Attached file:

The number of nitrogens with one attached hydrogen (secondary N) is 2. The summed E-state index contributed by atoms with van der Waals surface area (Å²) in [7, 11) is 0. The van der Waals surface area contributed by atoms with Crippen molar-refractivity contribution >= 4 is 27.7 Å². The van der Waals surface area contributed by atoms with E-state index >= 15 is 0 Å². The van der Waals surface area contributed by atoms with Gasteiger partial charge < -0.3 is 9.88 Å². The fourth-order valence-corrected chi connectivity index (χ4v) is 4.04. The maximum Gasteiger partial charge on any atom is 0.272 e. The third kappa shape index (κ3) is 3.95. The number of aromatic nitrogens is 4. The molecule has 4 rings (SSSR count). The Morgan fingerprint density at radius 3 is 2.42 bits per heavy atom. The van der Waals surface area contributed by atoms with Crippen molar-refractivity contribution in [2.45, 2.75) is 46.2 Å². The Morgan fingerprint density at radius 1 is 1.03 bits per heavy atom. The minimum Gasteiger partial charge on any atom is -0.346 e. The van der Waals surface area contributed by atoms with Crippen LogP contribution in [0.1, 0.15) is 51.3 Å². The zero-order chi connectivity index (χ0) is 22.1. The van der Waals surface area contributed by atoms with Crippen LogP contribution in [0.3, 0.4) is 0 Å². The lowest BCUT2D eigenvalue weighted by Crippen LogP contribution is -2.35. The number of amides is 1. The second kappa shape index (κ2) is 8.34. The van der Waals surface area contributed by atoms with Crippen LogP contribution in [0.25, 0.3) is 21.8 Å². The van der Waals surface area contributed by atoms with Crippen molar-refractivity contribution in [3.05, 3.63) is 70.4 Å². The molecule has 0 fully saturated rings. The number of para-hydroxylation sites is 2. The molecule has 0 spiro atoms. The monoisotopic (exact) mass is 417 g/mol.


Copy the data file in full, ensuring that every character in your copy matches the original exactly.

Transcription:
The number of nitrogens with one attached hydrogen (secondary N) is 2. The summed E-state index contributed by atoms with van der Waals surface area (Å²) in [7, 11) is 0. The van der Waals surface area contributed by atoms with Crippen molar-refractivity contribution >= 4 is 27.7 Å². The van der Waals surface area contributed by atoms with E-state index >= 15 is 0 Å². The van der Waals surface area contributed by atoms with Gasteiger partial charge < -0.3 is 9.88 Å². The fourth-order valence-corrected chi connectivity index (χ4v) is 4.04. The maximum Gasteiger partial charge on any atom is 0.272 e. The third kappa shape index (κ3) is 3.95. The number of aromatic nitrogens is 4. The molecule has 4 rings (SSSR count). The Morgan fingerprint density at radius 3 is 2.42 bits per heavy atom. The van der Waals surface area contributed by atoms with Crippen molar-refractivity contribution in [2.45, 2.75) is 46.2 Å². The Morgan fingerprint density at radius 1 is 1.03 bits per heavy atom. The minimum Gasteiger partial charge on any atom is -0.346 e. The van der Waals surface area contributed by atoms with Crippen LogP contribution in [0.1, 0.15) is 51.3 Å². The zero-order chi connectivity index (χ0) is 22.1. The van der Waals surface area contributed by atoms with Crippen LogP contribution in [0.3, 0.4) is 0 Å². The lowest BCUT2D eigenvalue weighted by Crippen LogP contribution is -2.35. The number of amides is 1. The second kappa shape index (κ2) is 8.34. The van der Waals surface area contributed by atoms with Crippen LogP contribution in [0.25, 0.3) is 21.8 Å². The van der Waals surface area contributed by atoms with Crippen molar-refractivity contribution in [3.05, 3.63) is 70.4 Å². The molecule has 0 fully saturated rings. The number of para-hydroxylation sites is 2. The molecule has 0 spiro atoms. The monoisotopic (exact) mass is 417 g/mol.